The seventh annual Global Energy Talent Index (GETI) examined how the “tectonic shifts” happening in the energy industry have affected the job satisfaction and career aspirations of its employees.
The period of flux in the energy industry, largely caused by the urgent need to become independent from Russian gas, has put energy workers “in the driving seat”, said Janette Marx, CEO at STEM workforce solution provider Airswift, one of the report’s producers.
Alongside the job site Energy Jobline, Airswift surveyed almost 10,000 energy professionals and hiring managers across oil and gas, renewables, power, nuclear and petrochemicals for the report.
The results showed that although 47% of people working in the renewable sector, including solar, expect a >5% pay increase – the most optimistic figure reported in five years – money was not the main driver of job satisfaction.
When asked what has the most positive impact on job satisfaction, the most popular answer for renewable respondents was feeling that they contribute to society at 49%.
To compare, the most popular answer for oil and gas employees at 51% was remuneration.
In line with the job satisfaction figures, 46% of respondents working in the renewable sector personally felt that their role had changed in response to the energy transition and that they now enjoy their roles more.
Feeling that their company had a positive impact on the energy transition is evidently a significant factor for those working in the renewable sector. The report received largely positive company feedback from renewable respondents as 61% felt that their company was doing enough to enable the energy transition and only 18% felt that their company can do more.
Despite the majority of positive responses, retaining talent is still a significant consideration. Although 68% of renewable respondents were satisfied in their current role, only 13% said that they would not consider switching roles.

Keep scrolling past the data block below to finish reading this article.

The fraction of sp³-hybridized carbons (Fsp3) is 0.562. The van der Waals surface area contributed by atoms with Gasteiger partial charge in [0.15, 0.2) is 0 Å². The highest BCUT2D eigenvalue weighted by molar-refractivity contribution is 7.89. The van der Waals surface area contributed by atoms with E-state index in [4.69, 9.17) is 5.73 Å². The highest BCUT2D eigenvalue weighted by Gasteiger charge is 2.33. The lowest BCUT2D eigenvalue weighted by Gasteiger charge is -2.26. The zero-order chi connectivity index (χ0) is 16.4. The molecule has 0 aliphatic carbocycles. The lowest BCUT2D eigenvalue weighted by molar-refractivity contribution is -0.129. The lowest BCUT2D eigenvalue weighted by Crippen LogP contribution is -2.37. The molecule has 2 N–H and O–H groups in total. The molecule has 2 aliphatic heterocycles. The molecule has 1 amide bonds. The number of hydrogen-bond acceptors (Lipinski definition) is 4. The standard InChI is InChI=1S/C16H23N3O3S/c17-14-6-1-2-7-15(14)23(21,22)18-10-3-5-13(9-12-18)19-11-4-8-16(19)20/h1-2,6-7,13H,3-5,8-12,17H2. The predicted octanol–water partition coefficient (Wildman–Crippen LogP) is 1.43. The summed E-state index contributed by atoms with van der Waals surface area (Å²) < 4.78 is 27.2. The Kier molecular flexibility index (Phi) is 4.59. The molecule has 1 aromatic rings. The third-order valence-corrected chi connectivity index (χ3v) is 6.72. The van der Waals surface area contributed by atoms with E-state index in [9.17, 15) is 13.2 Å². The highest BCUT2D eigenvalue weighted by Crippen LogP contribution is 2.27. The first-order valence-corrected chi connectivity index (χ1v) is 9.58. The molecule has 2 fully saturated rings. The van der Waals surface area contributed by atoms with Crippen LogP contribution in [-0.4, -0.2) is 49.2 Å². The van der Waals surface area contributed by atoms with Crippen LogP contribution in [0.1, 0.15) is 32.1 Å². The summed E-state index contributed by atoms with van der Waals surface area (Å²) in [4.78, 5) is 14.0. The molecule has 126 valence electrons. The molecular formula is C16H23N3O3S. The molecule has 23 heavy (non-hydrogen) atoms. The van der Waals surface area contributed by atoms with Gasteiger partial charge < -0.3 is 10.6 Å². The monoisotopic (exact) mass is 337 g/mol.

Furthermore, when asked what energy sector they would most consider moving to, 51% of renewable respondents said oil and gas.
“At a glance, this looks like a significant increase, but the boom-bust nature of oil and gas means that we often see an ebb and flow between sectors. When fossil fuel prices are high, as they have been in 2022, salaries are also positively influenced,” said Marx.
In response to these trends, the report offers a number of attraction and retention suggestions for hiring managers in the energy. These include:
- Fast-track career progression – naming career progressions as the “top driver for departing talent", the report recommends that organisations offer learning and development opportunities to help fast-track employees to a promotion.
- Enhance ESG – give employees the chance to drive decarbonisation efforts, whilst also offering internal shits to green energy divisions.
- Focus on innovation – the report stated that innovations such as green ammonia or AI can be “instrumental” in attracting employees with STEM skills from outside industries.
“It’s an employees’ market – but it’s not all about money,” wrote Marx.
“Cross-sector salary rises and skills shortages are empowering an increasingly idealistic generation to seek jobs that also offer non-financial sources of fulfilment. The desire to contribute to society is among the leading drivers of job satisfaction, and ESG is consistently among the top three reasons for choosing another sector as workers move for the mission as well as the money.”
The UK’s solar economy continues to grow at pace, and with it the need for a skilled workforce. Earlier this year, hiring platform Indeed reported a 315% increase in the demand for solar installers over the past three years.
Solar Power Portals’ publisher will host the second UK Solar Summit in London in June this year. Once again, the event will bring together all the leading players in the UK solar sector for two days of networking, presentations, and discussions. Find out more and book your ticket here.